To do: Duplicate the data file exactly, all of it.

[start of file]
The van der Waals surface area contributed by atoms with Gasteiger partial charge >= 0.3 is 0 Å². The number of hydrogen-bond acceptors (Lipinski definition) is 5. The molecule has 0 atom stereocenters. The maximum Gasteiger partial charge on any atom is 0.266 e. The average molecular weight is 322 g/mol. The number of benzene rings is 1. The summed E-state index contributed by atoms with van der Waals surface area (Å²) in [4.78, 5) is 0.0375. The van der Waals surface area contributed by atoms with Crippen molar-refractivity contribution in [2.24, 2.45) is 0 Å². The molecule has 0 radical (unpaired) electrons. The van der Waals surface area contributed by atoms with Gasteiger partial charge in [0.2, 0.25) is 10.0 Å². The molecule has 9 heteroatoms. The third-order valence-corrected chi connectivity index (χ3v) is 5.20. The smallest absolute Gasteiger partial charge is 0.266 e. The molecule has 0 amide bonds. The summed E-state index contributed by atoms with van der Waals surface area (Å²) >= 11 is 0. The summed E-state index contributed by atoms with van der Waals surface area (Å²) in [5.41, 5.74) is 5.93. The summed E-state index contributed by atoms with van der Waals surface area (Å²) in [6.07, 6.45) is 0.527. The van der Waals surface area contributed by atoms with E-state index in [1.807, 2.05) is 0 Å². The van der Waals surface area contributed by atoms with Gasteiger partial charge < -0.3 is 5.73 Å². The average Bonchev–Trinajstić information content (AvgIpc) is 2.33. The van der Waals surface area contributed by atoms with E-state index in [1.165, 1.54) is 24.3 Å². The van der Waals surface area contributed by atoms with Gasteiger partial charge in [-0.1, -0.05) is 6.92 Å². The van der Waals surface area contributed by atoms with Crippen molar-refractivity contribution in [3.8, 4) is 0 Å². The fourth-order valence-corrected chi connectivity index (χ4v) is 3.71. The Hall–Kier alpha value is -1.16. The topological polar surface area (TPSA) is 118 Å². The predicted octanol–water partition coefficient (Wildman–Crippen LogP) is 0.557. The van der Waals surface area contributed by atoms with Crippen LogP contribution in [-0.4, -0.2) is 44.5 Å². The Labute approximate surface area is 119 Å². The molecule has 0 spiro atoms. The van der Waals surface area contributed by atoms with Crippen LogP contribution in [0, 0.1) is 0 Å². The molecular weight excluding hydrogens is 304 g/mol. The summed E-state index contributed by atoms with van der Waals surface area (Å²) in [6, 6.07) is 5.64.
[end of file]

The van der Waals surface area contributed by atoms with Gasteiger partial charge >= 0.3 is 0 Å². The number of hydrogen-bond acceptors (Lipinski definition) is 5. The molecule has 0 atom stereocenters. The maximum Gasteiger partial charge on any atom is 0.266 e. The average molecular weight is 322 g/mol. The number of benzene rings is 1. The summed E-state index contributed by atoms with van der Waals surface area (Å²) in [4.78, 5) is 0.0375. The van der Waals surface area contributed by atoms with Crippen molar-refractivity contribution in [2.24, 2.45) is 0 Å². The molecule has 0 radical (unpaired) electrons. The van der Waals surface area contributed by atoms with Gasteiger partial charge in [0.2, 0.25) is 10.0 Å². The molecule has 9 heteroatoms. The third-order valence-corrected chi connectivity index (χ3v) is 5.20. The smallest absolute Gasteiger partial charge is 0.266 e. The molecule has 0 amide bonds. The summed E-state index contributed by atoms with van der Waals surface area (Å²) >= 11 is 0. The summed E-state index contributed by atoms with van der Waals surface area (Å²) in [5.41, 5.74) is 5.93. The summed E-state index contributed by atoms with van der Waals surface area (Å²) in [6.07, 6.45) is 0.527. The van der Waals surface area contributed by atoms with E-state index in [1.807, 2.05) is 0 Å². The van der Waals surface area contributed by atoms with Gasteiger partial charge < -0.3 is 5.73 Å². The average Bonchev–Trinajstić information content (AvgIpc) is 2.33. The van der Waals surface area contributed by atoms with E-state index in [1.165, 1.54) is 24.3 Å². The van der Waals surface area contributed by atoms with Gasteiger partial charge in [-0.1, -0.05) is 6.92 Å². The van der Waals surface area contributed by atoms with Crippen molar-refractivity contribution in [3.8, 4) is 0 Å². The fourth-order valence-corrected chi connectivity index (χ4v) is 3.71. The Hall–Kier alpha value is -1.16. The topological polar surface area (TPSA) is 118 Å². The predicted octanol–water partition coefficient (Wildman–Crippen LogP) is 0.557. The van der Waals surface area contributed by atoms with Crippen LogP contribution in [-0.4, -0.2) is 44.5 Å². The Labute approximate surface area is 119 Å². The molecule has 0 spiro atoms. The van der Waals surface area contributed by atoms with Crippen LogP contribution in [0, 0.1) is 0 Å². The molecular weight excluding hydrogens is 304 g/mol. The summed E-state index contributed by atoms with van der Waals surface area (Å²) in [6, 6.07) is 5.64.